It seems that the Mullah regime's demise is approaching. The regime's iron fist is threatened as unrest continues in the country for the third day running, according to observers.
Since Thursday night Iranians have been staging protests to express their anger at the country's failed domestic and foreign policies which has brought about poverty, inflation, unemployment and corruption.
Unemployment rose to 12.4 percent this fiscal year up 1.4 percentage points, according to the Statistical Center of Iran.
Several Iranians were shot during protests late Saturday, sources said, after Iran's government warned citizens against holding "illegal" public gatherings.
Protesters in Iran who have staged three days of demonstrations over economic hardship and corruption should pay a high price if they break the law, the government said on Sunday.
Corruption, economic hardship
The protests, described as the largest public display of discontent since the 2009 Green Movement in Iran, have emerged against a backdrop of rising food and gasoline prices.
Trita Parsi, president of the National Iranian American Council, and other experts told CNN Sunday the endemic economic mismanagement and corruption have left Iranians disenchanted.
Government policies have brought about higher unemployment and inflation. And there's a lack of sturdy international investment, Parsi added.
"The nuclear deal is overwhelmingly supported by the Iranian public, but there was an expectation that much more economic development would come out of it," Parsi said.
Similarly, Alireza Nader, a senior international analyst and Iran researcher at the RAND Corporation in Washington, told the American news network that people have also lost trust in Iranian President Hassan Rouhani.
"The government is viewed as highly corrupt, increasing inequality is seen by the population as really a form of injustice," he said, adding "this was supposed to be a system that delivered justice to the people after the revolution of 1979 and it has failed."
Kasra Naji told BBC a common factor in all locations has been protesters' demand for an end to clerical rule in Iran.
There is also anger at Iran's interventions abroad. In Mashhad, some chanted "not Gaza, not Lebanon, my life for Iran", a reference to what protesters say is the administration's focus on foreign rather than domestic issues.
Iran is a key provider of military support to the government of Bashar al-Assad in Syria. It is also accused of providing arms to Houthi terrorists fighting a Saudi-led coalition in Yemen, which it denies, and is an ally of Lebanon's Shia militia Hezbollah.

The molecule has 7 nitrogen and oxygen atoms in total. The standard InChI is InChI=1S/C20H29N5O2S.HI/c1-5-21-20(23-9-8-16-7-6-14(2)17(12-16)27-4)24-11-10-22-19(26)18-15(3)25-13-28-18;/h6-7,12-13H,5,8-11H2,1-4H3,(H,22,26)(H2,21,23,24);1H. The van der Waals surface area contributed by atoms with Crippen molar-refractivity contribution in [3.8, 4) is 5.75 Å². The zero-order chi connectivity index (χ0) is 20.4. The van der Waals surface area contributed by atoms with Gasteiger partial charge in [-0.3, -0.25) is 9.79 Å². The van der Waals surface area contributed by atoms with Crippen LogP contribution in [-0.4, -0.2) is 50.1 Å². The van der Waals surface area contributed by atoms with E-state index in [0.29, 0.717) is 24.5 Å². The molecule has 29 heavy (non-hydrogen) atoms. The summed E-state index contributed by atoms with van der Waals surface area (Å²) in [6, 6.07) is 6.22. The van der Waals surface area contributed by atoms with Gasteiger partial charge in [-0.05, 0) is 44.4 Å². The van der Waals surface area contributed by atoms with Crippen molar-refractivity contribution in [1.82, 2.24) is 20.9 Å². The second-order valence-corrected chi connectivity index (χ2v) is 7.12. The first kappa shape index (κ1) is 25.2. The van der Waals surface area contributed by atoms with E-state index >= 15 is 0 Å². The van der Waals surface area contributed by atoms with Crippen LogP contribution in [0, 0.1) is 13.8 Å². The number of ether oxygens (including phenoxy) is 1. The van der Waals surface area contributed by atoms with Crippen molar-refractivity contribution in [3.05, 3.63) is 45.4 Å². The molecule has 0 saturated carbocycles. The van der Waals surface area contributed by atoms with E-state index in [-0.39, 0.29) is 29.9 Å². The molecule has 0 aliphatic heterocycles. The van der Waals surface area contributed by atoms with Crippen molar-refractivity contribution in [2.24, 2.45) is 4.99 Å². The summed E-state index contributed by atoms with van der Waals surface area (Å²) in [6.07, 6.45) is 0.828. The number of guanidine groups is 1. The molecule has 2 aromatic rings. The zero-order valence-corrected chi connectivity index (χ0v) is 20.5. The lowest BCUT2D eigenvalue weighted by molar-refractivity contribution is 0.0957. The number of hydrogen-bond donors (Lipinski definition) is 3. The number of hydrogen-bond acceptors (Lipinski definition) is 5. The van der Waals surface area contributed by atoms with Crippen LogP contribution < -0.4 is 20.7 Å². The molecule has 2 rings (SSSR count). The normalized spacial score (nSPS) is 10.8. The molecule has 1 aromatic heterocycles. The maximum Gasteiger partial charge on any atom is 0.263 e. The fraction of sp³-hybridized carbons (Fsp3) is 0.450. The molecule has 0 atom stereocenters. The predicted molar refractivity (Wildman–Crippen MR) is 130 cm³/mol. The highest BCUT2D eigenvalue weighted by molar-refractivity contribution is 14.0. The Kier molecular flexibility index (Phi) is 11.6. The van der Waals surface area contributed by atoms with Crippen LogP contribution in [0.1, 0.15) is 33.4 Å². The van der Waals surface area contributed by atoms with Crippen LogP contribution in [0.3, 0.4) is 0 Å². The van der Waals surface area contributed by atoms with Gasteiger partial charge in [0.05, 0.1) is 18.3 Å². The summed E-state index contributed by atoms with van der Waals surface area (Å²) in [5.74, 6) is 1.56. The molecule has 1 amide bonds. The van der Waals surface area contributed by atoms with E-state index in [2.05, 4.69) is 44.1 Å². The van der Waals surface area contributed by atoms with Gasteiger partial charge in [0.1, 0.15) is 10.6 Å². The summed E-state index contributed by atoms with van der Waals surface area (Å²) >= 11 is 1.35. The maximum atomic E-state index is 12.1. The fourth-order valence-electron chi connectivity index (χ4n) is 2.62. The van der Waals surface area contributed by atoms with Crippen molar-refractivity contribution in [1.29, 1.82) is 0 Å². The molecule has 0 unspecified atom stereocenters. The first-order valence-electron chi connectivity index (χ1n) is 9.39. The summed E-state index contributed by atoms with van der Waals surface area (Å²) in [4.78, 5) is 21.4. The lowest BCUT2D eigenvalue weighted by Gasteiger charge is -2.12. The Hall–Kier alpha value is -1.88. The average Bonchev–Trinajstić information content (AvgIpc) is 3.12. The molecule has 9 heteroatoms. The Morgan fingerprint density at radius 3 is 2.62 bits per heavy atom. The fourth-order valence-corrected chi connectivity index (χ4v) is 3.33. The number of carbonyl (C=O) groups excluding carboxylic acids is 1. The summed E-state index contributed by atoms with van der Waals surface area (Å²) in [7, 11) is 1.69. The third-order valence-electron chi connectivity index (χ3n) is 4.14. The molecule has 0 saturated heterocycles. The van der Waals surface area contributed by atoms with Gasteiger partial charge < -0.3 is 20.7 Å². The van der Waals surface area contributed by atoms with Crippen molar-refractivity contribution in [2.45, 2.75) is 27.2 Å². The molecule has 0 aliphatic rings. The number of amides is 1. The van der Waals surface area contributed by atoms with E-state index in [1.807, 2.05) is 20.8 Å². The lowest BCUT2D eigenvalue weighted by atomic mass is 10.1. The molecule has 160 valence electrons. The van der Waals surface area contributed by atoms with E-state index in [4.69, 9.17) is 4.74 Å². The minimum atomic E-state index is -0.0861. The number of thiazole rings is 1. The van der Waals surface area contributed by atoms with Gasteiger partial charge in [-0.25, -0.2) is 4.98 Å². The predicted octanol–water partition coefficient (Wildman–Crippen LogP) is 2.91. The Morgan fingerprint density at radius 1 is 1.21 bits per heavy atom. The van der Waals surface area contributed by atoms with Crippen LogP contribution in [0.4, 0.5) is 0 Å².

Following the Mullah regime's use of force, which killed and injured many, to suppress the peaceful protests, the international community and world leaders have expressed their support for Iranian protesters.
The US State Department urged the international community to support the Iranian people's "demands for basic rights and an end to corruption."
"Iran's leaders have turned a wealthy country with a rich history and culture into an economically depleted rogue state whose chief exports are violence, bloodshed, and chaos," said spokeswoman Heather Nauert. "As President Trump has said, the longest-suffering victims of Iran's leaders are Iran's own people.
"Oppressive regimes cannot endure forever," US President Donald Trump wrote, quoting his speech. "And the day will come when the Iranian people will face a choice."
"The world is watching!" he added.
US Vice President Mike Pence also took to Twitter Saturday evening to reiterate the Trump administration's support for "peaceful protesters in Iran who are speaking out for freedom." Pence added, "... the time has come for the regime in Tehran end terrorist activities, corruption, & their disregard for human rights."
In the same tweet, Pence condemned the "arrests of innocents."
Senator Ted Cruz issued an official statement, Saturday, expressing his solidarity with the people of Iran.
According to senator Cruz, “These protests reveal to the world that the Iranian regime would rather export and finance terror beyond its borders, especially to its terrorist proxies in Syria, Gaza, Iraq, Lebanon, and Yemen, than work to meet the basic needs of its own citizens”.